The Great Depression and World War II

President Roosevelt in Jacksonville, Courtesy of State Archives of Florida


The 1926 Land Bust, followed by devastating hurricanes in 1926 and 1928, eroded confidence in Florida’s economy and sent it into an economic depression. In October 1929, the stock market crashed, and the entire nation fell into the Great Depression, which would last until World War II. Also in 1929, Florida’s citrus crops suffered from a terrible infestation of the Mediterranean fruit fly, putting more stress on the economy.

During the years of the Great Depression, Florida benefited during the winter months from tourism and people who visited their second homes in the state. Those who built their own motor homes, called Tin Can Tourists, also visited Florida during the winter, although police checked visitors at the state border to be sure they could support themselves during their stay. Nevertheless, there was not enough income in Florida, its government had no way to provide relief work, and the state constitution prohibited deficit spending. Many people had no way to earn a living.

The Florida State Racing Commission, established in 1931, legalized gambling at horse and dog racing tracks and at jai alai frontons, which allowed the state to earn revenue from the taxes paid by winners. This action was not much help, however, because people did not have much money to place bets.


In 1932, Franklin Delano Roosevelt ran for president, promising a New Deal for Americans. He said he would lower the unemployment rate and boost the economy. After his inauguration in March 1933, Roosevelt launched his initiatives across the country, called Alphabet Soup because they were known by their initials. Two programs that helped Florida by providing jobs were the Civilian Conservation Corps (CCC) and the Works Progress Administration (WPA).

The CCC was created and brought to Florida in 1933, hiring more than 40,000 young men. They were put to work helping in many areas, including establishing new state parks and planting over thirteen million trees. When the Overseas Railroad was destroyed by the 1935 Labor Day hurricane, the CCC helped replace it with the Overseas Highway. This new road opened to vehicles in 1938, connecting Key West with the mainland. Parts of it are still used today.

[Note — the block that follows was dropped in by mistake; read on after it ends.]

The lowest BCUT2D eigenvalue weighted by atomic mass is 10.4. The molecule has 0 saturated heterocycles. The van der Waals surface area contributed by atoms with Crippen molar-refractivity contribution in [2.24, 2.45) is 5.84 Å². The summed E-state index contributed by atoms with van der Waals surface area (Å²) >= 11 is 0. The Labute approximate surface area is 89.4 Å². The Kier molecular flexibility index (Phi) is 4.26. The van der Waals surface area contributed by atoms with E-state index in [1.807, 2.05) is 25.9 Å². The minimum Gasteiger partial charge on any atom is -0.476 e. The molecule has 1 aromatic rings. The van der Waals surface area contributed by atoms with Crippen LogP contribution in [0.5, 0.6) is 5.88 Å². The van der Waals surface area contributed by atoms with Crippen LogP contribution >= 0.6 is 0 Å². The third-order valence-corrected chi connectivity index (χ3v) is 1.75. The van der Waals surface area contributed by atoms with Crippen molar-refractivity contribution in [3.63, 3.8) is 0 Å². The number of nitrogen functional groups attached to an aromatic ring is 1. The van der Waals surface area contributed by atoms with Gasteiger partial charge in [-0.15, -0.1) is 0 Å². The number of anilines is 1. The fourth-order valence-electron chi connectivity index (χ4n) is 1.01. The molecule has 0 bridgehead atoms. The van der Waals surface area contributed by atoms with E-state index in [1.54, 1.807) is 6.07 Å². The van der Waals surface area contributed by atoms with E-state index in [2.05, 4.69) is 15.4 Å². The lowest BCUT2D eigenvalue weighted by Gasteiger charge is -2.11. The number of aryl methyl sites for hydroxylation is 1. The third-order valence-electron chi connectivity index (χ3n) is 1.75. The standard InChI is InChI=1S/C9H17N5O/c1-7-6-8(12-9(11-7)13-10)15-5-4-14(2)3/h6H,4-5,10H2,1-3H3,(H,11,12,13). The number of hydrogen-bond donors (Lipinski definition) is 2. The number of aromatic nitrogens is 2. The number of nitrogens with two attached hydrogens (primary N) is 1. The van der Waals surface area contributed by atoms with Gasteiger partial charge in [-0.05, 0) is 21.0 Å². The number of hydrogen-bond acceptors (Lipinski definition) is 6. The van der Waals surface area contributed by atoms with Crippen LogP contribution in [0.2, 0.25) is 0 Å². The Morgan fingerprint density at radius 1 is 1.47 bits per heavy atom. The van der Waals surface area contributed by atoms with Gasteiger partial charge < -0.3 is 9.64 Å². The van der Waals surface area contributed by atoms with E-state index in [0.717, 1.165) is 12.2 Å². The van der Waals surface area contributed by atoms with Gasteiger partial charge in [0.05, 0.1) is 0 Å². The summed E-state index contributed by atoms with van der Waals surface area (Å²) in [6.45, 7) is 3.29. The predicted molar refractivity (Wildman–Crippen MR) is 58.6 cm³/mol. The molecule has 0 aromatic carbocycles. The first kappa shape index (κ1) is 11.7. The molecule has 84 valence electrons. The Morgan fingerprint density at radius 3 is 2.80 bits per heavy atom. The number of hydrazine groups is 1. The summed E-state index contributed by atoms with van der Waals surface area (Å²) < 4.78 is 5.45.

The WPA created about 40,000 jobs for unemployed artists, musicians, writers, researchers, and teachers. Artists created colorful paintings for libraries, post offices, and other public buildings. Writers interviewed and recorded local people to collect history and stories. One writer, Zora Neale Hurston, was an anthropologist, folklorist, and novelist, traveling the South collecting stories and writing about its rural areas. Veronica Hull interviewed residents of the Conch community in Riviera Beach while photographer Charles Foster recorded their images. 

In addition to these two programs, Florida’s industries began to grow again, helping the state’s economy. The citrus industry developed new ways to package and can fruit that allowed the fruit to stay fresh longer. Paper mills were built in several Florida cities, including Jacksonville, Panama City, and Pensacola. Finally, the aviation industry brought tourists to the state by planes. By 1939, three airlines operated in Florida. More tourists meant that more money was spent in Florida. President Roosevelt’s New Deal helped Florida’s economy prosper.

A ship on fire during WWII off the coast of Florida. Courtesy of Historical Society of Palm Beach County


World War II helped America, including Florida, recover from the Great Depression. Florida businesses produced war supplies. More than 250,000 Floridians joined the U.S. Armed Forces. The warm climate and flat land made the state a perfect place to train pilots and other soldiers. The military established bases throughout Florida, including Fort Myers, Lakeland, Vero Beach, West Palm Beach, Boca Raton, and Miami, providing job opportunities for local civilians.

During the war, thousands of troops trained or were stationed or  in Florida. In 1941, Morrison Field in West Palm Beach became an army airbase. A year later, the army opened an airbase in Boca Raton and took over the Boca Raton Club, turning it into housing for military trainees. Florida hotels were used for military housing and hospitals. A Palm Beach oceanfront hotel, The Breakers, was converted into Ream General Army Hospital to treat wounded soldiers.